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Palm Oil Plantations in South East Asia Speed up Climate Change


oil-palmPalm oil trees have been a subject of quite a debate lately, as they are considered environmentally unsustainable. Adding to this, a new study just published in the journal Nature reveals that deforestation in the peat swamps of Malaysia, for the purpose of growing palm trees for biofuels, resulted in a release of locked carbon.

Environmentalists are lobbying against unsustainable methods for growing crops for biofuel. The arguments that come forward include the amount of emissions these plants save, the agricultural land they occupy and the deforestation in order to make space for their production.

Palm oil trees are predominantly grown in Malaysia and Indonesia. Despite the fact that biofuels are known to be the low-carbon alternative to fossil fuels, and their use in these countries has resulted in a boost of their industry, areas with the size of Greece are cleared every year to make space for palm oil trees.

Palm oil is known to be a much cheaper alternative than rapeseed oil and soybean oil for biodiesel. European Union data, however, have shown that palm oil biodiesel is much more harmful than conventional fuel, when deforestation and peatland degradation are added to the equation.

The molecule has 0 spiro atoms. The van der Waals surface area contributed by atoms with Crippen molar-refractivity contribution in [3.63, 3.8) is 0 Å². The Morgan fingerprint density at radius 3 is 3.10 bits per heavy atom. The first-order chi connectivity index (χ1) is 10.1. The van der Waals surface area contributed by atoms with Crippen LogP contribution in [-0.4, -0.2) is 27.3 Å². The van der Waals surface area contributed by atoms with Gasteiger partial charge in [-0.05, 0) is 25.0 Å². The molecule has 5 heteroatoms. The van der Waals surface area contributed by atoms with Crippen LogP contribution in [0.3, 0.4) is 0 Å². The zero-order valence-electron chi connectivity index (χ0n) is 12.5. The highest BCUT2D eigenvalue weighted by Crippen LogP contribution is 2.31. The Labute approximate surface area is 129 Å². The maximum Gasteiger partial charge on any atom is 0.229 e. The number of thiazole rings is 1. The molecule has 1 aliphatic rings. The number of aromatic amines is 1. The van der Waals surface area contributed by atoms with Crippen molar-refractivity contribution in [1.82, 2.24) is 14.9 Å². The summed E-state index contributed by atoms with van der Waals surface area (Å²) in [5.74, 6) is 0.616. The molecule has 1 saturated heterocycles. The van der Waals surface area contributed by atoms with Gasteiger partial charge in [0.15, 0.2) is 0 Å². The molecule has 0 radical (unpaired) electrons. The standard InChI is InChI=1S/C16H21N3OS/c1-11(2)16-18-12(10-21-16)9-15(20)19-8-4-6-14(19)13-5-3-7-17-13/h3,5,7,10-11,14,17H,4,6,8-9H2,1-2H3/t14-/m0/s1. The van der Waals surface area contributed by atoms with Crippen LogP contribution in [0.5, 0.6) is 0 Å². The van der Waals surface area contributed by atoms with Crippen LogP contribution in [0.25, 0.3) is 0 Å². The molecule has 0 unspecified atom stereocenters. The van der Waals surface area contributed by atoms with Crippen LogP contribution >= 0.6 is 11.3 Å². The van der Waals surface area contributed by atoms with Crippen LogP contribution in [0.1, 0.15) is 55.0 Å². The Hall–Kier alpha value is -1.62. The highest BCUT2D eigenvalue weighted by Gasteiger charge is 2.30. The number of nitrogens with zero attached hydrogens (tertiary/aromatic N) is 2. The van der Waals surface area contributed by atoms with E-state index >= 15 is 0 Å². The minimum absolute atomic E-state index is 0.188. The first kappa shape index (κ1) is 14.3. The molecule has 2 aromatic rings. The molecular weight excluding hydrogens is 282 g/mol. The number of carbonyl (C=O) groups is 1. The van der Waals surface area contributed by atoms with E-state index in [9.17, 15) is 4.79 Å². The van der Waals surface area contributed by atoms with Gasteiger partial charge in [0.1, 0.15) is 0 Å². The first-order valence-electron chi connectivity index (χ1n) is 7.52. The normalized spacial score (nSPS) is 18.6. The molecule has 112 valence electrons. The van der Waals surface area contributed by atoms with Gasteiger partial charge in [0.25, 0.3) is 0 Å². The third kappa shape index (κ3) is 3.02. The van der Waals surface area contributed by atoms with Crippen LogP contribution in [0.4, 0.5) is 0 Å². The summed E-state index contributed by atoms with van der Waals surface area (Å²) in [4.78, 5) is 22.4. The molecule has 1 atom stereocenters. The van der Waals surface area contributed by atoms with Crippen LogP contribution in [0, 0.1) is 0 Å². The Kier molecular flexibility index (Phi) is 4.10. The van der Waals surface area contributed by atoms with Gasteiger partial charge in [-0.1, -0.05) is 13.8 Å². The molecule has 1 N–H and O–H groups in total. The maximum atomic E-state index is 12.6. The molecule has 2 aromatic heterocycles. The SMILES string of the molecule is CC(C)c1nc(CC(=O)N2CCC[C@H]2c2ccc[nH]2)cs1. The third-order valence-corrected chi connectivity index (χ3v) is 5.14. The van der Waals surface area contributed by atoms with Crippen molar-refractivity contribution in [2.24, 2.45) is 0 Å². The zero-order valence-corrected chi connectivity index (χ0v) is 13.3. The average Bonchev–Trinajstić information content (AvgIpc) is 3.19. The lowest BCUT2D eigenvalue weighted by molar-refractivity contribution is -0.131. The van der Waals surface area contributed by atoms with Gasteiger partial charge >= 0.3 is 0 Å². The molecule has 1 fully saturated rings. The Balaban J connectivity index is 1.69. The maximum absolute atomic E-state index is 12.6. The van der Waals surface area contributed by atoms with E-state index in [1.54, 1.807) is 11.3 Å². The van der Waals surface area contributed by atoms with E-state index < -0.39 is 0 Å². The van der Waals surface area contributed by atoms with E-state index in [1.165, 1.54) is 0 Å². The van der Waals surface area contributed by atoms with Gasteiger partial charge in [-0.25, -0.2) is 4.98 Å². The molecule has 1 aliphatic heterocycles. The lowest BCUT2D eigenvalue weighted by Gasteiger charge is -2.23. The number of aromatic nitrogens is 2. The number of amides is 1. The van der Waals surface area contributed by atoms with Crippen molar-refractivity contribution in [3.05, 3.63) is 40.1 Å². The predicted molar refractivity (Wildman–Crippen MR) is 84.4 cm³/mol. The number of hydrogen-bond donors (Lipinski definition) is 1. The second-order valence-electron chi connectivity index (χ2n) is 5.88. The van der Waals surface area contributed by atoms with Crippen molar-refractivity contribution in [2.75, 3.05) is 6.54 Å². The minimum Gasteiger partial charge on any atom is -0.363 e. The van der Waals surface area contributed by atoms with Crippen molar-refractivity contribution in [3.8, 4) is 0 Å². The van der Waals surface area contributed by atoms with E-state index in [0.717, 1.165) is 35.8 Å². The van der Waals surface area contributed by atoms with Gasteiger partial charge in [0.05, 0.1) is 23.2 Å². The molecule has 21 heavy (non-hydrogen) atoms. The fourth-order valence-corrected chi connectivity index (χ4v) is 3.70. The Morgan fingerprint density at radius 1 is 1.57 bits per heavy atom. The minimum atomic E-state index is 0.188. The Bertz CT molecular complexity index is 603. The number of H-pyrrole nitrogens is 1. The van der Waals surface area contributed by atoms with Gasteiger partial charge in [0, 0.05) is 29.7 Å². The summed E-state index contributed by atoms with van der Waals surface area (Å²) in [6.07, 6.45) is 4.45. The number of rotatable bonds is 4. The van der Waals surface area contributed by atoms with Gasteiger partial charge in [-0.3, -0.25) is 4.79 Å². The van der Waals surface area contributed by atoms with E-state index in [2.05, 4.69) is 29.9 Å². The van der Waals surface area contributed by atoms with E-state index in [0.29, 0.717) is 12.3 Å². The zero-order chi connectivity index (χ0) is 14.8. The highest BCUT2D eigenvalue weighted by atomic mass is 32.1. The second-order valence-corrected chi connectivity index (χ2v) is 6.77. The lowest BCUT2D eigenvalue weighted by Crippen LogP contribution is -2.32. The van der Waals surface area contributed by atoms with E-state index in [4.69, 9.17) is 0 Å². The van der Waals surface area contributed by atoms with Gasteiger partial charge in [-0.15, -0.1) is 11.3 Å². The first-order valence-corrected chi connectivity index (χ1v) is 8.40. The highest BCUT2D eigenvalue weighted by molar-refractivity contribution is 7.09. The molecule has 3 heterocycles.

The study focused on these areas in the Malaysian peninsular, where peatland swamp forests are replaced by palm oil tree plantations.

The results show that ancient carbon that has been trapped deep in the soil, has been released and dissolved in streams and rivers near deforested areas.

Chris Freeman, one of the authors of the report and an environmental scientist at the University of Bangor in Wales, stated that oil palm plantations in South East Asia present a threat to biodiversity and could contribute to raising amounts of carbon dioxide in the atmosphere. He urged for better conservation practices of these fragile peatland ecosystems.

The paper indicates that 28,000 sq km of industrial plantations are found in the studied region, and by disturbing peat swamps, people add to the problem of greenhouse gas concentrations in the atmosphere, instead of solving it.

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